A New Sparkle for the Fountains of Paris

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A New Sparkle for the Fountains of Paris
Do you use the Saint-Michel Fountain as a handy meeting place which no one can possibly miss? Do you refill your water bottle when passing a Wallace Fountain? Or pause on a hot day in the Place Saint-Sulpice to admire the water splashing down onto the lions surrounding its central fountain? Fountains are an integral part of the Parisian streetscape and currently some of the most iconic are being cleaned and renovated in the Plan Fontaine devised by the City of Paris in order to return them to their sparkling best.  The Stravinsky Fountain next to the Centre Pompidou, for example, reopened last November after a two-year restoration and clean-up, the first in its 40-year history.  The colorful models – a bright blue clown’s hat, a pair of scarlet lips, a twisting snake, an elephant with a striped trunk – had been looking a little jaded, but now, refurbished, they sway and turn over the water and are especially jaunty whenever the sun is shining and the ripples in the 33-meter basin glisten. The sight is both an appropriate extension to one neighbor, the Centre Pompidou, and an intriguing contrast to the other, the 16th-century Saint Merri Church. Some come especially to see it, others pause as they pass by.     Stravinsky Fountain. Photo: Marian Jones The fountain dates from 1983, not long after the modernistic Centre Pompidou had been erected in place of some of the old streets of Les Halles. Next door to the bold new art and culture center was IRCAM, a music and acoustics research institute, whose first director, Pierre Boulez named the square, and hence the fountain, after the composer whose Rite of Spring had outraged many Parisians in 1913. Perhaps the idea was to cause another stir here? The designers certainly aimed to be eye-catching, placing their mix of brightly colored and black sculptures in a walled rectangular basin where they sway when animated by the wind or jets of water. The idea, they said, was to bring color and joy to an urban environment and to create a talking point.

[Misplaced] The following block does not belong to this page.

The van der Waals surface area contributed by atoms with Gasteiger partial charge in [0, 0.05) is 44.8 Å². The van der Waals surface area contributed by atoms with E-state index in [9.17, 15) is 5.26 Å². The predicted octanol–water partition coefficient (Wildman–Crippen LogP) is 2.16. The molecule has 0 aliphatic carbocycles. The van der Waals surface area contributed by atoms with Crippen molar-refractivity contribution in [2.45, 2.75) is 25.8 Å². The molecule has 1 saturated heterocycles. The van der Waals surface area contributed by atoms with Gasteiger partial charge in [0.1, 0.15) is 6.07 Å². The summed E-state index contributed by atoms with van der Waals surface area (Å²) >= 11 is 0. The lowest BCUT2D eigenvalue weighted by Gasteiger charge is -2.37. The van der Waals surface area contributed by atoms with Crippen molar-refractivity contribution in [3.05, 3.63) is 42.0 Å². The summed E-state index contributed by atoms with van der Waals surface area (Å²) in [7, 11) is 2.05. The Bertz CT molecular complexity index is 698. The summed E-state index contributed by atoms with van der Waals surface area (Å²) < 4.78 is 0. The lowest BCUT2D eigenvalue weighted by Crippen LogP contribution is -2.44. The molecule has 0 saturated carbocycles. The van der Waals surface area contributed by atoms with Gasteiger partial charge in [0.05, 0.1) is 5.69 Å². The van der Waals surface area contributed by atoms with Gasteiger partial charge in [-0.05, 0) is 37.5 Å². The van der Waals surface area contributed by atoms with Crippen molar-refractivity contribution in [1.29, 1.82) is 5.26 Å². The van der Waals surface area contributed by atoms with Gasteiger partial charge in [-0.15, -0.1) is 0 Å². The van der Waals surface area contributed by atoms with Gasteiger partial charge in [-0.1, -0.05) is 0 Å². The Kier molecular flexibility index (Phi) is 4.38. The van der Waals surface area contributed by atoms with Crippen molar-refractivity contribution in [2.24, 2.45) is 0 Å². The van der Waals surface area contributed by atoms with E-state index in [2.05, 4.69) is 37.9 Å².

Lead photo credit : Saint Sulpice. Photo credit: o / Flickr

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Recently retired from teaching Modern Languages (French and German), Marian now has time to develop her interests in travel and European culture and history. She will be in Paris as often as she can, visiting places old and new, finding out their stories and writing it all up as soon as she gets home. Marian also runs the weekly podcast series, City Breaks, offering in-depth coverage of popular city break destinations, with lots of background history and cultural information. She has covered Paris in 22 episodes but looks forward to updating the series every now and then with some Paris Extra episodes.


  • Judith Mitrani
    2024-04-25 10:22:24
    Judith Mitrani
    Some lovely articles, especially the one on the sparkle being sprinkled all over our city in honor of the Olympics and to impress the world with the most beautiful aspects of Paris. I know that events will be taking place all around France, which is of no less importance and beauty than the heart of Paris where I myself live. If you’re interested in checking out my blog post on my website who will see that I have been in my eight years of retirement here and this gorgeous city, around its outskirts, especially during Covid when one could have a picnic in the gardens of the Château Fontainebleau on a weekday and soak up Both the beauty Of the architecture and the fascinating history that Surrounds the Capital 🇫🇷